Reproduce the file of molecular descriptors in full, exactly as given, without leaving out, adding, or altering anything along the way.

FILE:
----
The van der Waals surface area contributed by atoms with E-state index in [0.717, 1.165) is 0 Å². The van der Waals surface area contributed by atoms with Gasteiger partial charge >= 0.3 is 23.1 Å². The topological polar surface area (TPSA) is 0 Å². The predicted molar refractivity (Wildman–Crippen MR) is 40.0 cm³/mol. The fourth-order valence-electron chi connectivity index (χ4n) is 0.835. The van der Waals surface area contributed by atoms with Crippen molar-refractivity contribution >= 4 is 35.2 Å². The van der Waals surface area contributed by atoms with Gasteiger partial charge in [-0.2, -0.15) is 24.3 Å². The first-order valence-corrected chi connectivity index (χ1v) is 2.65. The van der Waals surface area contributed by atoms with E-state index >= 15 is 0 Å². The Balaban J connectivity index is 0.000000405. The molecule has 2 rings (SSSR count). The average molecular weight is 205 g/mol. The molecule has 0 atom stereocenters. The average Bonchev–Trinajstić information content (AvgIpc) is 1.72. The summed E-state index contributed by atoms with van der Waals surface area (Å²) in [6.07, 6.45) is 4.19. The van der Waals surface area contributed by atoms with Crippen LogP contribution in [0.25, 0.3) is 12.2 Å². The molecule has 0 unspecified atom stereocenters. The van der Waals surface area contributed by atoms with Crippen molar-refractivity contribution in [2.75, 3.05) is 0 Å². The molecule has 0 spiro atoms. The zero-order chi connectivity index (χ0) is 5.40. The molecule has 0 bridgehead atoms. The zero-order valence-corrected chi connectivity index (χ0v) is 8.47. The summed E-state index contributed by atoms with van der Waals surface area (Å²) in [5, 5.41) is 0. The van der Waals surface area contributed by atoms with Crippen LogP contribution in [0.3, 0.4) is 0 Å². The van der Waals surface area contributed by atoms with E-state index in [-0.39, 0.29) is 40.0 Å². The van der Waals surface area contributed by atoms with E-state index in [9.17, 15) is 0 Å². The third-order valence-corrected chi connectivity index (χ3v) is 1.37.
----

The van der Waals surface area contributed by atoms with E-state index in [0.717, 1.165) is 0 Å². The van der Waals surface area contributed by atoms with Gasteiger partial charge >= 0.3 is 23.1 Å². The topological polar surface area (TPSA) is 0 Å². The predicted molar refractivity (Wildman–Crippen MR) is 40.0 cm³/mol. The fourth-order valence-electron chi connectivity index (χ4n) is 0.835. The van der Waals surface area contributed by atoms with Crippen molar-refractivity contribution >= 4 is 35.2 Å². The van der Waals surface area contributed by atoms with Gasteiger partial charge in [-0.2, -0.15) is 24.3 Å². The first-order valence-corrected chi connectivity index (χ1v) is 2.65. The van der Waals surface area contributed by atoms with E-state index >= 15 is 0 Å². The Balaban J connectivity index is 0.000000405. The molecule has 2 rings (SSSR count). The average molecular weight is 205 g/mol. The molecule has 0 atom stereocenters. The average Bonchev–Trinajstić information content (AvgIpc) is 1.72. The summed E-state index contributed by atoms with van der Waals surface area (Å²) in [6.07, 6.45) is 4.19. The van der Waals surface area contributed by atoms with Crippen LogP contribution in [0.25, 0.3) is 12.2 Å². The molecule has 0 unspecified atom stereocenters. The van der Waals surface area contributed by atoms with Crippen molar-refractivity contribution in [2.75, 3.05) is 0 Å². The molecule has 0 spiro atoms. The zero-order chi connectivity index (χ0) is 5.40. The molecule has 0 bridgehead atoms. The zero-order valence-corrected chi connectivity index (χ0v) is 8.47. The summed E-state index contributed by atoms with van der Waals surface area (Å²) in [5, 5.41) is 0. The van der Waals surface area contributed by atoms with Crippen LogP contribution in [0.3, 0.4) is 0 Å². The van der Waals surface area contributed by atoms with E-state index in [-0.39, 0.29) is 40.0 Å². The van der Waals surface area contributed by atoms with E-state index in [9.17, 15) is 0 Å². The third-order valence-corrected chi connectivity index (χ3v) is 1.37.